It does not take too much insight to realize that families today look much different from the way they did just a generation or two ago. The idyllic picture of mom, dad, and two or three children living happily down the street in the house with the white picket fence is just not as likely today. Family situations vary widely, and educators not only must know what those possibilities look like but must be ready to work effectively with diverse family patterns (Hildebrand, Phenice, Gray, & Hines, 2000). In the following paragraphs, a number of important family characteristics are described to help you better understand the diverse mix you will encounter in your future classroom. For each of the family characteristics identified, some general implications are presented. Be aware that although these implications may be typical, each family situation is unique. For example, although many single parents may find it difficult to commit the time and energy needed to be involved in the schools, single parents in your future classroom may not fit this pattern.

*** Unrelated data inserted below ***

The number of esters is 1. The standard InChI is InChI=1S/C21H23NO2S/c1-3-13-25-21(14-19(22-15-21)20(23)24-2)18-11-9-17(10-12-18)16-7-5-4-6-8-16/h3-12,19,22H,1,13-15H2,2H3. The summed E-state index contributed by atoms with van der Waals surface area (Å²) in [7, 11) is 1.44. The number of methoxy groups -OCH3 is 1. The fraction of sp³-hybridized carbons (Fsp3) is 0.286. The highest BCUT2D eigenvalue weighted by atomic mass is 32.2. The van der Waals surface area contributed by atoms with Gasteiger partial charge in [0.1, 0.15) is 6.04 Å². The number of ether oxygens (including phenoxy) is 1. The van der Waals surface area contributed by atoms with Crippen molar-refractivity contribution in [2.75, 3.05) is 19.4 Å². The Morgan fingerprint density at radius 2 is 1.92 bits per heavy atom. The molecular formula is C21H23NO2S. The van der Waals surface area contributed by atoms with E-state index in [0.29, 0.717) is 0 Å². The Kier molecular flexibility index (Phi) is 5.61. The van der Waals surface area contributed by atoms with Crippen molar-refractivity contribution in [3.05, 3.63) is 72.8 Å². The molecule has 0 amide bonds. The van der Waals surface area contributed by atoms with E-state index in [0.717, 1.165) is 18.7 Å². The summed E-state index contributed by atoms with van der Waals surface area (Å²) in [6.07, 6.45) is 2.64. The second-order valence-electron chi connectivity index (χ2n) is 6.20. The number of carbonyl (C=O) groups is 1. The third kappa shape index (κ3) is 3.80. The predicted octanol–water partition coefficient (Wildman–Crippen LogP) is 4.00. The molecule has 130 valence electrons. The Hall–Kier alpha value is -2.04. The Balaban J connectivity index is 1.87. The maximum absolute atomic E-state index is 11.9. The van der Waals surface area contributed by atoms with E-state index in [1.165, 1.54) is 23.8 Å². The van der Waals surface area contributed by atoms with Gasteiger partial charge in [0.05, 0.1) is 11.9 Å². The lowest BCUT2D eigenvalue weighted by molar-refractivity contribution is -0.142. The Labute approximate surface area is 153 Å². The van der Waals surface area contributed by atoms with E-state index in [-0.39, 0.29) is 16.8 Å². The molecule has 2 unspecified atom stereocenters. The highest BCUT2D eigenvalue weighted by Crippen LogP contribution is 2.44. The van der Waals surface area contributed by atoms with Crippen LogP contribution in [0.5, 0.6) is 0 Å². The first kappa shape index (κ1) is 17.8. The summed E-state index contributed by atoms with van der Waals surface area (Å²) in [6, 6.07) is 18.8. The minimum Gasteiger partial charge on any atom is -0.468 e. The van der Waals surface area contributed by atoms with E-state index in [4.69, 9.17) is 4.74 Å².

The Extended Family

Not too many years ago, it was fairly common to find families and their relatives living in the same community or general area. Aunts, uncles, and grandparents were available to help with child care and give advice on how to parent. This support system was often helpful, especially to new parents as they struggled with the many challenges of raising children. Although some of these extended families still exist, they are now the exception rather than the rule. Despite the fact that many parents still need and want the support the extended family provided, few have found an adequate replacement (Berger, 2004). Teachers and schools can assist in this process by helping parents create a network with other families in similar situations to provide one another with support. In some instances, the extended family provides the primary care for young children.